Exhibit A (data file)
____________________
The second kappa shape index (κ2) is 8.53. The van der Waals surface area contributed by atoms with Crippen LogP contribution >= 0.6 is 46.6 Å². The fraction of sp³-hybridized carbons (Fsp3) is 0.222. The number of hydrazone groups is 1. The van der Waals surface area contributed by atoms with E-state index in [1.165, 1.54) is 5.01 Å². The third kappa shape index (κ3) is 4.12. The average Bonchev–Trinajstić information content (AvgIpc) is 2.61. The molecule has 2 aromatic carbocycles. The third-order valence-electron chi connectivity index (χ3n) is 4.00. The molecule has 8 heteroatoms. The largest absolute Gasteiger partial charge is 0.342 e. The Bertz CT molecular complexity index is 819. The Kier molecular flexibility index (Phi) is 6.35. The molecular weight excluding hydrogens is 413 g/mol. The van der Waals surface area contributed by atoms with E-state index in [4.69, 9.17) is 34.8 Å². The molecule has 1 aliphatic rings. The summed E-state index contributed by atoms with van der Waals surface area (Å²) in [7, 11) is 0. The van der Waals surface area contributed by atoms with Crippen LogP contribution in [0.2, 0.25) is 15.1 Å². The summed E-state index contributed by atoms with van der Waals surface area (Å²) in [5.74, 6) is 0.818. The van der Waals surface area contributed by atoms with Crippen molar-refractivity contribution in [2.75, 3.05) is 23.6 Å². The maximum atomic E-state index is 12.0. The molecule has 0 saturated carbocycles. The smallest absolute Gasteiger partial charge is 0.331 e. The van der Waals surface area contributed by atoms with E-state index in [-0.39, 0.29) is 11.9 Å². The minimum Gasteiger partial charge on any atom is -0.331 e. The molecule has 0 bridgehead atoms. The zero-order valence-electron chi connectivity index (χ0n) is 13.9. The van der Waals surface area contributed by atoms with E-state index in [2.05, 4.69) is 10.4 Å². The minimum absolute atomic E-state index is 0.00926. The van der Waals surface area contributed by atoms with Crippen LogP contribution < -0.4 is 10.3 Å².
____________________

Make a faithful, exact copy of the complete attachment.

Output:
The second kappa shape index (κ2) is 8.53. The van der Waals surface area contributed by atoms with Crippen LogP contribution >= 0.6 is 46.6 Å². The fraction of sp³-hybridized carbons (Fsp3) is 0.222. The number of hydrazone groups is 1. The van der Waals surface area contributed by atoms with E-state index in [1.165, 1.54) is 5.01 Å². The third kappa shape index (κ3) is 4.12. The average Bonchev–Trinajstić information content (AvgIpc) is 2.61. The molecule has 2 aromatic carbocycles. The third-order valence-electron chi connectivity index (χ3n) is 4.00. The molecule has 8 heteroatoms. The largest absolute Gasteiger partial charge is 0.342 e. The Bertz CT molecular complexity index is 819. The Kier molecular flexibility index (Phi) is 6.35. The molecular weight excluding hydrogens is 413 g/mol. The van der Waals surface area contributed by atoms with E-state index in [4.69, 9.17) is 34.8 Å². The molecule has 1 aliphatic rings. The summed E-state index contributed by atoms with van der Waals surface area (Å²) in [7, 11) is 0. The van der Waals surface area contributed by atoms with Crippen LogP contribution in [0.2, 0.25) is 15.1 Å². The summed E-state index contributed by atoms with van der Waals surface area (Å²) in [5.74, 6) is 0.818. The van der Waals surface area contributed by atoms with Crippen molar-refractivity contribution in [2.75, 3.05) is 23.6 Å². The maximum atomic E-state index is 12.0. The molecule has 0 saturated carbocycles. The smallest absolute Gasteiger partial charge is 0.331 e. The van der Waals surface area contributed by atoms with E-state index in [-0.39, 0.29) is 11.9 Å². The minimum Gasteiger partial charge on any atom is -0.331 e. The molecule has 0 bridgehead atoms. The zero-order valence-electron chi connectivity index (χ0n) is 13.9. The van der Waals surface area contributed by atoms with E-state index in [2.05, 4.69) is 10.4 Å². The minimum absolute atomic E-state index is 0.00926. The van der Waals surface area contributed by atoms with Crippen LogP contribution < -0.4 is 10.3 Å².